Authors Ron MacLean and Neil Shepard will close out the 2016 season at the Chautauqua Writers’ Center.

MacLean will serve as the prose writer-in-residence and Shepard will serve as poet-in-residence, and they’ll lead workshops on ratcheting up tension in stories and finding the music in poetry.

MacLean’s workshop is “Raising the Stakes in Stories” and Shepard’s workshop is “Getting Inside the Music of Poetry and All That Jazz.” MacLean and Shepard will also give public readings at 3:30 p.m. August 21 on the porch of the Literary Arts Center at Alumni Hall.

MacLean returns to the Writers’ Center this season after teaching in 2011 alongside another of this season’s returnees, Aimee Nezhukumatathil. MacLean is the author of the novel Headlong and teaches at GrubStreet in Boston.

MacLean’s workshop will help his students move beyond just establishing a conflict in their stories — they’ll learn how to escalate it as well.

“In this craft workshop, we’ll look at ways to increase both danger and dimensionality, so readers can trace — and feel — the progress of tension,” MacLean wrote in his workshop description. “We’ll look at published examples, and practice techniques through in-class exercises.”

In an interview with Beth Castrodale of Small Press Picks, MacLean discussed what keeps him writing — advice he’ll likely pass on to his workshop participants.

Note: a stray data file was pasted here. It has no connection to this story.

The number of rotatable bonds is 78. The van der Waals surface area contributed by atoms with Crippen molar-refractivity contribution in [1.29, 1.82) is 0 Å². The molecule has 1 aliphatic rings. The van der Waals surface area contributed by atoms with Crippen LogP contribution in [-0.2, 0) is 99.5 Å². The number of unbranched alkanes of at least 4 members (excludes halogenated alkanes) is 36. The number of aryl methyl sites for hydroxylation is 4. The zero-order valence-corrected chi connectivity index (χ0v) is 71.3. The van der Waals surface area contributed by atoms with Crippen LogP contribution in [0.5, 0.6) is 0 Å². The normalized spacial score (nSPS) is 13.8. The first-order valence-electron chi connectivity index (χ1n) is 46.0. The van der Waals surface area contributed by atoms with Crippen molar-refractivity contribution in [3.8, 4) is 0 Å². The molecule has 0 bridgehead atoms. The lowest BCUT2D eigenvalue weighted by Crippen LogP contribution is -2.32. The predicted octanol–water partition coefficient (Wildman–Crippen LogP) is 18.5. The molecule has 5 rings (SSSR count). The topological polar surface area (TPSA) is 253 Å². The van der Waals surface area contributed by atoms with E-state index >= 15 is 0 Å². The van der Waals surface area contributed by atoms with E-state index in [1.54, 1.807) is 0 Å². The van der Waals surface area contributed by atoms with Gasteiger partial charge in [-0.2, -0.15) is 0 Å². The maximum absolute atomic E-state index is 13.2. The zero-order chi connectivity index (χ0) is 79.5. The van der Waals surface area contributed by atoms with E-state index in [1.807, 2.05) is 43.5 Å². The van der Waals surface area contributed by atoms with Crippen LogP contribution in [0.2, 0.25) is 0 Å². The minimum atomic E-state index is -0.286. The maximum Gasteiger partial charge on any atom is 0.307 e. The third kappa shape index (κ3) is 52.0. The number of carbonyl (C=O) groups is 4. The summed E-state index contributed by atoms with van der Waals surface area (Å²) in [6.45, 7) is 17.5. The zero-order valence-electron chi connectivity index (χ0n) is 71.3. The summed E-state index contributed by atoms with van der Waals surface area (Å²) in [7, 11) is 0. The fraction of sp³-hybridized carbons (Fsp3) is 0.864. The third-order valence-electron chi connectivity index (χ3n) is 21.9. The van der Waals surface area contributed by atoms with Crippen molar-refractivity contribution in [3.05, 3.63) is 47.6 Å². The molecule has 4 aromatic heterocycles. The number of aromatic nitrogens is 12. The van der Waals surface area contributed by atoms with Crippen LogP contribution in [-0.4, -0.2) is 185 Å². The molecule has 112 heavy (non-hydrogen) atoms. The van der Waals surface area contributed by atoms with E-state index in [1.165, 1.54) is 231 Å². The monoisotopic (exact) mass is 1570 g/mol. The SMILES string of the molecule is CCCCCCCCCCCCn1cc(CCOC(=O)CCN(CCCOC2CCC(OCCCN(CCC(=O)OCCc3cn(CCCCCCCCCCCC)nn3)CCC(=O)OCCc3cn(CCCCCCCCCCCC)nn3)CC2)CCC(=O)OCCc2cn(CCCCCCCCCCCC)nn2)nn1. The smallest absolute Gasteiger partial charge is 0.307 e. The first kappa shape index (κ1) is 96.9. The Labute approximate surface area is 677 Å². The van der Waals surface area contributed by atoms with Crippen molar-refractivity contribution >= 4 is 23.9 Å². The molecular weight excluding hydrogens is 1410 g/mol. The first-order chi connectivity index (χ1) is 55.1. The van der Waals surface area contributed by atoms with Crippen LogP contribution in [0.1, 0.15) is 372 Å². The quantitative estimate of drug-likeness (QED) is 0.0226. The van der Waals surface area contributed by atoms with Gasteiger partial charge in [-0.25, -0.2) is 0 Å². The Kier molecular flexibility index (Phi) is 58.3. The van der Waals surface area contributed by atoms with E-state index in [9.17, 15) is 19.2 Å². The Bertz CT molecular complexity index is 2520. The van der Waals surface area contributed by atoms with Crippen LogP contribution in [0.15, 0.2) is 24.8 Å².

“In order to stay sane doing this work, I have to remind myself — and have lovely writer friends who also remind me — it’s the writing that matters,” MacLean said. “All else comes from that. Take joy in doing the work.”

Shepard is also a Writers’ Center veteran, having taught during previous seasons and during the pre-season 2015 Chautauqua Writers’ Festival. He released two poetry collections in 2015 and is also a founding member of the poetry-jazz group POJAZZ.

Shepard will draw on those skills with his workshop, where he and his students will learn how different elements of language — from consonance and assonance to alliteration and line breaks — create music in poetry.

“I thought we should adjust our coordinates a bit and look at the music inside poetry,” Shepard said. “Oftentimes, poets are taught to look at the visual imagery and metaphor and then look at the sensible nature of subject matter. And then often belatedly, we turn to the sonics that underlies all the visuals — the sonic is the music.”

Shepard said he and his students will look at very contemporary poetry to help inspire their own work as well. Focusing the workshop on the musical qualities of poetry seemed like a great way to get inspired by the theme of Week Nine, “America’s Music with Wynton Marsalis and Jazz at Lincoln Center,” he said.

“As always, I hope they’ll come away with more of a sense of how they can make music and make sounds work to their advantage in poems,” Shepard said. “We’re always trying to make the reader not only experience the sense of whatever we’re writing about, but also get into the deep feeling of it, and that’s often delivered through the sound.”

Shepard and MacLean will also give Brown Bag lectures on the porch of Alumni Hall during the week. Shepard’s Brown Bag, called “The Art of Concealing and Revealing in Poetry” will be at 12:15 p.m. Tuesday. MacLean’s Brown Bag, called “Writing a Bigger World” will be at 12:15 p.m. Friday.